“We did not intend to honor her in any way or to endorse any of her words or deeds”
Earlier this week, Harvard’s Kennedy School of Government offered fellowships to former White House Press Secretary Sean Spicer and convicted spy, Chelsea Manning.
To Harvard’s shock, the blowback for offering a spy and traitor a fellowship was swift and intense. Douglas W. Elmendorf, Dean of Harvard Kennedy School, issued a statement rescinding the offer to Manning. While the fellowship offer was withdrawn, Elmendorf indicated Manning’s campus speaking invitation was not.
Elmendorf’s explanation centered around whether a fellowships are esteemed positions. “In general across the School, we do not view the title of “Fellow” as conveying a special honor; rather, it is a way to describe some people who spend more than a few hours at the School,” he wrote.
We invited Chelsea Manning to spend a day at the Kennedy School. Specifically, we invited her to meet with students and others who are interested in talking with her, and then to give remarks in the Forum where the audience would have ample opportunity—as with all of our speakers—to ask hard questions and challenge what she has said and done. On that basis, we also named Chelsea Manning a Visiting Fellow. We did not intend to honor her in any way or to endorse any of her words or deeds, as we do not honor or endorse any Fellow.
However, I now think that designating Chelsea Manning as a Visiting Fellow was a mistake, for which I accept responsibility. I still think that having her speak in the Forum and talk with students is consistent with our longstanding approach, which puts great emphasis on the value of hearing from a diverse collection of people. But I see more clearly now that many people view a Visiting Fellow title as an honorific, so we should weigh that consideration when offering invitations. In particular, I think we should weigh, for each potential visitor, what members of the Kennedy School community could learn from that person’s visit against the extent to which that person’s conduct fulfills the values of public service to which we aspire. This balance is not always easy to determine, and reasonable people can disagree about where to strike the balance for specific people. Any determination should start with the presumption that more speech is better than less. In retrospect, though, I think my assessment of that balance for Chelsea Manning was wrong. Therefore, we are withdrawing the invitation to her to serve as a Visiting Fellow—and the perceived honor that it implies to some people—while maintaining the invitation for her to spend a day at the Kennedy School and speak in the Forum. I apologize to her and to the many concerned people from whom I have heard today for not recognizing upfront the full implications of our original invitation. This decision now is not intended as a compromise between competing interest groups but as the correct way for the Kennedy School to emphasize its longstanding approach to visiting speakers while recognizing that the title of Visiting Fellow implies a certain recognition.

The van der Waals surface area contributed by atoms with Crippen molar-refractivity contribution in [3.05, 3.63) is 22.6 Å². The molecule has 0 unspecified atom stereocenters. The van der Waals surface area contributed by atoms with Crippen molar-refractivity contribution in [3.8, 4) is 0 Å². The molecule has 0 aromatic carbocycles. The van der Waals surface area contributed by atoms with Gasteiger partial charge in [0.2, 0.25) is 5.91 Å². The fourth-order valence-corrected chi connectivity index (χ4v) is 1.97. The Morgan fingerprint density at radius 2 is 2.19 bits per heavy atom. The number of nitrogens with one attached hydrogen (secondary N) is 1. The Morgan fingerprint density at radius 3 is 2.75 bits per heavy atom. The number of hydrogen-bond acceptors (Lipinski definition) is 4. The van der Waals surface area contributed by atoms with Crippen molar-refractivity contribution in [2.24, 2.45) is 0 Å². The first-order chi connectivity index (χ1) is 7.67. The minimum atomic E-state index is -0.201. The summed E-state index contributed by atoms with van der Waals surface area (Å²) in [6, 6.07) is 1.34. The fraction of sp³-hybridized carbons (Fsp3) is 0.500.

In response to Harvard’s offering Manning a fellowship, former CIA Deputy Director Michael Morell resigned from his fellowship at Harvard saying, “I cannot be part of an organization … that honors a convicted felon and leaker of classified information.”
Manning, a former army intelligence analyst, leaked thousands of classified documents to Wikileaks and was subsequently sentenced to 35 years. Before leaving office, President Obama commuted her sentence.
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